Overall, the reduction in processing time and decrease in errors result in cost efficiency.

What are some challenges of AIS?

Despite its many uses and benefits, the current generation of AIS does not come without its own drawbacks:

  • Security Concerns

    In general, digitizing your company's information assets can lead to cybersecurity risks, and this risk applies to AIS as well. You will have to ensure your cybersecurity systems are continually updated to assess and tackle security risks.

  • Integration Obstacles

    AIS is able to transfer data between tools and software. However, not all programs can be easily integrated. If the platforms your company currently uses are not compatible with AIS, it can be a huge undertaking to change the company information management systems.

  • Employee Training and Adoption

    If you have to revamp your information management systems to integrate AIS, it can mean having to re-train your employees and endeavor to help them adopt the new system. This can become very costly and be difficult to manage in the short term.

  • Over Complication

    Sometimes tasks do not need to be automated. If the AIS only further complicates simple but repetitive tasks, then it might not make business sense to create an automated workflow for that function.

Your organization will have to understand the costs and benefits associated with AIS integration. It is best to evaluate the return on investment for your specific scenario before procuring any AIS.

How about AIS' future?

The following are some trends for the future development and usage of AIS:

  • Lower Cost

    As AIS is adopted more and more, the information management cost is forecasted to decrease across industries. The AIS can process information much faster to save time and replace the need for multiple resources to manage data.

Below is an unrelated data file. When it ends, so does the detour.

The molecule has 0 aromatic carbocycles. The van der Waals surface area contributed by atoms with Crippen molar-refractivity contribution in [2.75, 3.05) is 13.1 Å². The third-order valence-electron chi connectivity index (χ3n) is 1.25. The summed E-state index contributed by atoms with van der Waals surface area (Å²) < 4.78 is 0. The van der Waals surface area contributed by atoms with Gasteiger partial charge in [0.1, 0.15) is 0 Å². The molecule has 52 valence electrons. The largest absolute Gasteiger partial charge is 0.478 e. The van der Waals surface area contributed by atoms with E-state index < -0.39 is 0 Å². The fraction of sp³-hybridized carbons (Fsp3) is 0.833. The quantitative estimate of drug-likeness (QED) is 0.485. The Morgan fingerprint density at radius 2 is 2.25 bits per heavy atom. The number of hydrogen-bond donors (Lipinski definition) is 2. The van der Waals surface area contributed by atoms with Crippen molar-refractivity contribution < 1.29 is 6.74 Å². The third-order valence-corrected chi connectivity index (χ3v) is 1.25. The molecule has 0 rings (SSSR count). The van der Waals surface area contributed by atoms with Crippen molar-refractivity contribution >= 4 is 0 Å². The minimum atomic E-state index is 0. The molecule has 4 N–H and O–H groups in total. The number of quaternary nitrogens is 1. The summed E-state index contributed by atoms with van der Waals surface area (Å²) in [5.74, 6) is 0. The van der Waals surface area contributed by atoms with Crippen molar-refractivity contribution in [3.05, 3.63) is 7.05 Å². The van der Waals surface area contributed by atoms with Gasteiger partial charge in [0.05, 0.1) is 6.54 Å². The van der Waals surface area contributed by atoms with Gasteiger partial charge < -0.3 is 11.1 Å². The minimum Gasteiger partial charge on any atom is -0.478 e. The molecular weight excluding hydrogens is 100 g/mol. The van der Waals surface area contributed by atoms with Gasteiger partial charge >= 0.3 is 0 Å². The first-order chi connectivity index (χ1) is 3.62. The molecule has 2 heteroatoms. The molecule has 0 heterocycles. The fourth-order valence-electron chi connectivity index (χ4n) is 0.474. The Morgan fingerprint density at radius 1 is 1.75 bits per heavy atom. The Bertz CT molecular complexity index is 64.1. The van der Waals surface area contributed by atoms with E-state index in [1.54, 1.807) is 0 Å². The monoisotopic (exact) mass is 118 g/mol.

• More Customization

    Widespread adoption of AIS will require AIS providers to address diverse customer needs and concerns. The boost in users will likely lead to more parameters and types of automation. Even though the options may be mass produced, each organization would be able to customize the combination of commands and conditions.

  • Growing Gig Economy

    The decline in using resources to complete tasks in favor of automation will mean more people joining the freelance or self-employment industries. The loss of jobs due to the pandemic has already cultivated this evolution of labor. Automation of data will further develop this shift as jobs are lost to automation and innovative skills are needed.


A well-designed Automated Information System will allow you to have a better understanding of what exactly needs improvement in each area so that you can meet all targets for success. By using an AIS, you will be able to tackle issues before they even arise, which leads to higher customer satisfaction levels as well as increased productivity from employees. This ultimately leads to lower costs and greater profitability for your company over time. Collectively, the world is moving towards automation and AIS is helping with this move. By integrating AIS into your information management systems, you will be ahead of the competition.